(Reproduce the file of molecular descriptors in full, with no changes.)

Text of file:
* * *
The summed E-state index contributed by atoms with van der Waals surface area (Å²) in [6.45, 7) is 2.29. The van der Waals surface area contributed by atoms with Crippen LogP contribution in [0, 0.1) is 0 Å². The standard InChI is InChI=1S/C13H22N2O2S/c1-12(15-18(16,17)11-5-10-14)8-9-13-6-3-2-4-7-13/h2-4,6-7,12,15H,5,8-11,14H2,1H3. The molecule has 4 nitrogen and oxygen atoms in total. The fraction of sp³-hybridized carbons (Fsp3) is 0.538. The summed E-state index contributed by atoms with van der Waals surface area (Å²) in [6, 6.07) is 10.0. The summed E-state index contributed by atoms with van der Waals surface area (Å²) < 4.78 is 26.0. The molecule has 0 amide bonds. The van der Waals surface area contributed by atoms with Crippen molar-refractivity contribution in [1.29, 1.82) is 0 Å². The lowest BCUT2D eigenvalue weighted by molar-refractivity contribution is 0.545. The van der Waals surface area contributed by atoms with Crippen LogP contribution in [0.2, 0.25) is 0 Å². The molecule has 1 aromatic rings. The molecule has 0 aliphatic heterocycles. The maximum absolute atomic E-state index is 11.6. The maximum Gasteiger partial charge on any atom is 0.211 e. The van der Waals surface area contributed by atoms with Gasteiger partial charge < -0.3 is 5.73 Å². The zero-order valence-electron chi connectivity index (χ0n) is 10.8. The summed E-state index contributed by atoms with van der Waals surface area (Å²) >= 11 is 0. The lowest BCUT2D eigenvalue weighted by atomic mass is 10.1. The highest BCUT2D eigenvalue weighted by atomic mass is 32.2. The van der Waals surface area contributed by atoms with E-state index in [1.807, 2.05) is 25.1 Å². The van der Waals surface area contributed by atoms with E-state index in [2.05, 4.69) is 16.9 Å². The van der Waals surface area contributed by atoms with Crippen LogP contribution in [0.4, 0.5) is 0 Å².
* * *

The summed E-state index contributed by atoms with van der Waals surface area (Å²) in [6.45, 7) is 2.29. The van der Waals surface area contributed by atoms with Crippen LogP contribution in [0, 0.1) is 0 Å². The standard InChI is InChI=1S/C13H22N2O2S/c1-12(15-18(16,17)11-5-10-14)8-9-13-6-3-2-4-7-13/h2-4,6-7,12,15H,5,8-11,14H2,1H3. The molecule has 4 nitrogen and oxygen atoms in total. The fraction of sp³-hybridized carbons (Fsp3) is 0.538. The summed E-state index contributed by atoms with van der Waals surface area (Å²) in [6, 6.07) is 10.0. The summed E-state index contributed by atoms with van der Waals surface area (Å²) < 4.78 is 26.0. The molecule has 0 amide bonds. The van der Waals surface area contributed by atoms with Crippen molar-refractivity contribution in [1.29, 1.82) is 0 Å². The lowest BCUT2D eigenvalue weighted by molar-refractivity contribution is 0.545. The van der Waals surface area contributed by atoms with Crippen LogP contribution in [0.2, 0.25) is 0 Å². The molecule has 1 aromatic rings. The molecule has 0 aliphatic heterocycles. The maximum absolute atomic E-state index is 11.6. The maximum Gasteiger partial charge on any atom is 0.211 e. The van der Waals surface area contributed by atoms with Gasteiger partial charge < -0.3 is 5.73 Å². The zero-order valence-electron chi connectivity index (χ0n) is 10.8. The summed E-state index contributed by atoms with van der Waals surface area (Å²) >= 11 is 0. The lowest BCUT2D eigenvalue weighted by atomic mass is 10.1. The highest BCUT2D eigenvalue weighted by atomic mass is 32.2. The van der Waals surface area contributed by atoms with E-state index in [1.807, 2.05) is 25.1 Å². The van der Waals surface area contributed by atoms with E-state index in [2.05, 4.69) is 16.9 Å². The van der Waals surface area contributed by atoms with Crippen LogP contribution in [0.4, 0.5) is 0 Å².